“We had to make a decision at our last meeting in March whether we were going to go forward with it or not at that point,” Lothspeich said. “We’re hoping that our citizens will look at it carefully and determine if it’s something that they can support or not. We understand that times are tough out there for people and even a $8 or $9 a month increase for some people could make a difference. But we’ve always had real good support from our community, and we decided to go forward with it and let the people decide.”

In Salmon Creek the district was able to rebuild their station there last year, with their first ever training center also being constructed right now on site. The district’s Hazel Dell station, however, is in need of upgrades and repair. Deemed as a critical building needed during a disaster by Homeland Security, the station needs to be made earthquake-proof as well.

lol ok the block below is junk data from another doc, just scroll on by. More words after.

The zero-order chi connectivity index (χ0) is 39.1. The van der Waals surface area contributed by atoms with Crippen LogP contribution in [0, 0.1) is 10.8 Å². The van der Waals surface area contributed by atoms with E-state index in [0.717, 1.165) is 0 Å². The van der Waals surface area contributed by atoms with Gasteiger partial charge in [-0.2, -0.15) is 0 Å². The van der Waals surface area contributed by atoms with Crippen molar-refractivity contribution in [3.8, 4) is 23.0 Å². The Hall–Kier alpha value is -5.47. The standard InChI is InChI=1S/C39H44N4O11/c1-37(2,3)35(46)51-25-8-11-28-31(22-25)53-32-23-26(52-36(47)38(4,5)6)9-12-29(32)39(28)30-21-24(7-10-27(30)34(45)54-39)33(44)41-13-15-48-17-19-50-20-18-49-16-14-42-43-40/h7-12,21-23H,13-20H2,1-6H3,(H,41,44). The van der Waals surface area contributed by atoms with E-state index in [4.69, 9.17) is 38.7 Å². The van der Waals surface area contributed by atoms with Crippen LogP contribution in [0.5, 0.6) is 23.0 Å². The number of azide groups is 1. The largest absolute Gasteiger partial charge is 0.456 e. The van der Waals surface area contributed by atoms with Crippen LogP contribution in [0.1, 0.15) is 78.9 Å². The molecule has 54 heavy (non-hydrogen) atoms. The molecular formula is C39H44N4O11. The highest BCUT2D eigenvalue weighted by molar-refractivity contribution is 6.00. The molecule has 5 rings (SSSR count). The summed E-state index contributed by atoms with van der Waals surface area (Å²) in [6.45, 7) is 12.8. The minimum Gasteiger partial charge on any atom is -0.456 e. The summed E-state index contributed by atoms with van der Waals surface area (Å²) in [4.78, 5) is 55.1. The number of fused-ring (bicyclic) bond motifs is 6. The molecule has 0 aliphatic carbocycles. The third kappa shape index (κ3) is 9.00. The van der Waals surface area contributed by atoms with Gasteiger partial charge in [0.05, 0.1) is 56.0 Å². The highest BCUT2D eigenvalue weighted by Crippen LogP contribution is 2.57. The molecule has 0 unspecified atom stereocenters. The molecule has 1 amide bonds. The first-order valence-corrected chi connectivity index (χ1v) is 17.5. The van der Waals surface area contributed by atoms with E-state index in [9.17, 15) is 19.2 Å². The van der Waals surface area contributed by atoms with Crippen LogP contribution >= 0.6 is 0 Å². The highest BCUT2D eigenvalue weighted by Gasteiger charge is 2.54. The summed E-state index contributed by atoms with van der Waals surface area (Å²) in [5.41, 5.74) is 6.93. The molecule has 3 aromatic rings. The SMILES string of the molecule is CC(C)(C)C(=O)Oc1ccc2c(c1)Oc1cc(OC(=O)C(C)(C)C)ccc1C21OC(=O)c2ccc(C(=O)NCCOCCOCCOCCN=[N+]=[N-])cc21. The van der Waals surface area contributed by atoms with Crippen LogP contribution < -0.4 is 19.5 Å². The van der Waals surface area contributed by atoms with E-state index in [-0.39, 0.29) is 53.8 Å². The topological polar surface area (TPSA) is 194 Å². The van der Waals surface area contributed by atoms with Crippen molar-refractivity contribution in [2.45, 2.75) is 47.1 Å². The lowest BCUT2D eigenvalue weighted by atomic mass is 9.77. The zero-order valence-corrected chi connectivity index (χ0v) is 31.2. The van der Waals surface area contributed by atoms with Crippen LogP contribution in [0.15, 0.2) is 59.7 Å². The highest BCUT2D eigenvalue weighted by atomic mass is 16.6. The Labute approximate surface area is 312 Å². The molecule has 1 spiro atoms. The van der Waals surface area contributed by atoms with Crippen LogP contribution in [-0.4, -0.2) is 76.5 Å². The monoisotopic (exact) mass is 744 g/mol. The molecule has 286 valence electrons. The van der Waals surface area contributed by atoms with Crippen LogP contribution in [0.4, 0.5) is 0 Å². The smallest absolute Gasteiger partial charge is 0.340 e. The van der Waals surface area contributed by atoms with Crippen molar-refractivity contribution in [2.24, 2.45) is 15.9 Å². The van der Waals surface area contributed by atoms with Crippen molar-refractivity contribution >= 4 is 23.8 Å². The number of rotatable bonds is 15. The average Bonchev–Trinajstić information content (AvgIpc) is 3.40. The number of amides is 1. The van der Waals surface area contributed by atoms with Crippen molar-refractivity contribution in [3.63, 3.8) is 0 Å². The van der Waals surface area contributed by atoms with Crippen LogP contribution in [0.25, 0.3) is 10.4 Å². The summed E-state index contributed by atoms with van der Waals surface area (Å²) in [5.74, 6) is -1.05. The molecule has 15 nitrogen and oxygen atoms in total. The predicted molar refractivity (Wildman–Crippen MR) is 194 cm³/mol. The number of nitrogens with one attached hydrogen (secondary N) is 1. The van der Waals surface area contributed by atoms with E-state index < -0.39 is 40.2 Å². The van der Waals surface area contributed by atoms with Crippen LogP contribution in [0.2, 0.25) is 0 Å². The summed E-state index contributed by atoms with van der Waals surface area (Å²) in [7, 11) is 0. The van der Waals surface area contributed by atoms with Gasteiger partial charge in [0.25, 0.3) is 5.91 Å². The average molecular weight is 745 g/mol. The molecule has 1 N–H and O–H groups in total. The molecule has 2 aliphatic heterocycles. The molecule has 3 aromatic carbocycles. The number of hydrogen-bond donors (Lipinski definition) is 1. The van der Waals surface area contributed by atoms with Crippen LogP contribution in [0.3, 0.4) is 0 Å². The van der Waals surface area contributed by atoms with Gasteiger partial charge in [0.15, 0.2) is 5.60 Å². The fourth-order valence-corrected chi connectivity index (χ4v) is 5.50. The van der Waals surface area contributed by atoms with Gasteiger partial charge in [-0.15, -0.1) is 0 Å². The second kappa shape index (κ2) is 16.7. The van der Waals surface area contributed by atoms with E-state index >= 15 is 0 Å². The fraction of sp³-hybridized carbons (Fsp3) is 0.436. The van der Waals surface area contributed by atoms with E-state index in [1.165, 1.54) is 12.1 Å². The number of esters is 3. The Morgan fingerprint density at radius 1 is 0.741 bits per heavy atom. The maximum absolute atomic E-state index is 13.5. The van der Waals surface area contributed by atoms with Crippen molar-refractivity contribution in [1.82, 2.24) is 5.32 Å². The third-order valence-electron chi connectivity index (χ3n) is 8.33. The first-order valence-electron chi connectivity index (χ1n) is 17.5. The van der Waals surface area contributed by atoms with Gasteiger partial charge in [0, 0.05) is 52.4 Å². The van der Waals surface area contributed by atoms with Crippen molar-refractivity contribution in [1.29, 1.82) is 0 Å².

The district, like all others, is required to operate on a maximum of 1 percent budget increase each year, with some of that being used and some being saved.  

“We’re pretty conservative. We’ll probably hang on to a little bit of it in reserves so we can withstand those decreases based on the 1 percent to our budget,” Lothspeich said. “The district has never gone to the community asking for bond money outside of the normal levy to pay for apparatus. We pay for our apparatus and remodel our stations out of the dollar and 50 budget, we don’t ask the community beyond that like the schools do.”

To watch the meetings live, go to the district’s website at www.ccfd6.org

Members of the public who are unable to attend the meetings are encouraged to contact Chief Maurer at (360) 576-1195 or kristan.maurer@ccfd6.org with questions. Additional information can also be found on the Fire District’s website at www.ccfd6.org.

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About The Author

Jacob Granneman is a filmmaker and writer from Clark County. He is a graduate of WSU Pullman’s Edward R. Murrow College where he studied journalism and media production. He has produced documentary stories all over the Pacific Northwest and abroad in Argentina. He has won a regional Emmy and Mark of Excellence award from the Society of Professional Journalists for his film work. His passions range from sharing the love of Jesus, to cinematography, to going on adventures in the most beautiful place on earth, i.e. his backyard. He lives with his wife and son in Vancouver, WA. Proverbs 16:3